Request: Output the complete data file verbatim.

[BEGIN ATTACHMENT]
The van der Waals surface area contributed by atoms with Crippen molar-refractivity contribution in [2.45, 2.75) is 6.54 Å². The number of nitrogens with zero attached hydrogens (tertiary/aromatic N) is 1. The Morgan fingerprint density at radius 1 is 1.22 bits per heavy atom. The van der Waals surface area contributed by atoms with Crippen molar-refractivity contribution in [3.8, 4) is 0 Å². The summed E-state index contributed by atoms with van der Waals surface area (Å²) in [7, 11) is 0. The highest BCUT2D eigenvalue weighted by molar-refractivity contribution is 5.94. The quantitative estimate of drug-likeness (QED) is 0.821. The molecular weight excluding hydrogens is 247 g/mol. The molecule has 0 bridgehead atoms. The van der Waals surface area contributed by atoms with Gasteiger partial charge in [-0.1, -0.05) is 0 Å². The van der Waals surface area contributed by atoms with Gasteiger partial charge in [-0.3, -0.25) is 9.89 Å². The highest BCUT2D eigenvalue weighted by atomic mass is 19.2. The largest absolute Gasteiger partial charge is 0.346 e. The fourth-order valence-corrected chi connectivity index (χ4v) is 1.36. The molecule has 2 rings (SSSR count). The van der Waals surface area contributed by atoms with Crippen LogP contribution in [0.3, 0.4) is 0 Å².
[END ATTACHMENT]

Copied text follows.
The van der Waals surface area contributed by atoms with Crippen molar-refractivity contribution in [2.45, 2.75) is 6.54 Å². The number of nitrogens with zero attached hydrogens (tertiary/aromatic N) is 1. The Morgan fingerprint density at radius 1 is 1.22 bits per heavy atom. The van der Waals surface area contributed by atoms with Crippen molar-refractivity contribution in [3.8, 4) is 0 Å². The summed E-state index contributed by atoms with van der Waals surface area (Å²) in [7, 11) is 0. The highest BCUT2D eigenvalue weighted by molar-refractivity contribution is 5.94. The quantitative estimate of drug-likeness (QED) is 0.821. The molecular weight excluding hydrogens is 247 g/mol. The molecule has 0 bridgehead atoms. The van der Waals surface area contributed by atoms with Gasteiger partial charge in [-0.1, -0.05) is 0 Å². The van der Waals surface area contributed by atoms with Gasteiger partial charge in [-0.3, -0.25) is 9.89 Å². The highest BCUT2D eigenvalue weighted by atomic mass is 19.2. The largest absolute Gasteiger partial charge is 0.346 e. The fourth-order valence-corrected chi connectivity index (χ4v) is 1.36. The molecule has 2 rings (SSSR count). The van der Waals surface area contributed by atoms with Crippen LogP contribution in [0.3, 0.4) is 0 Å².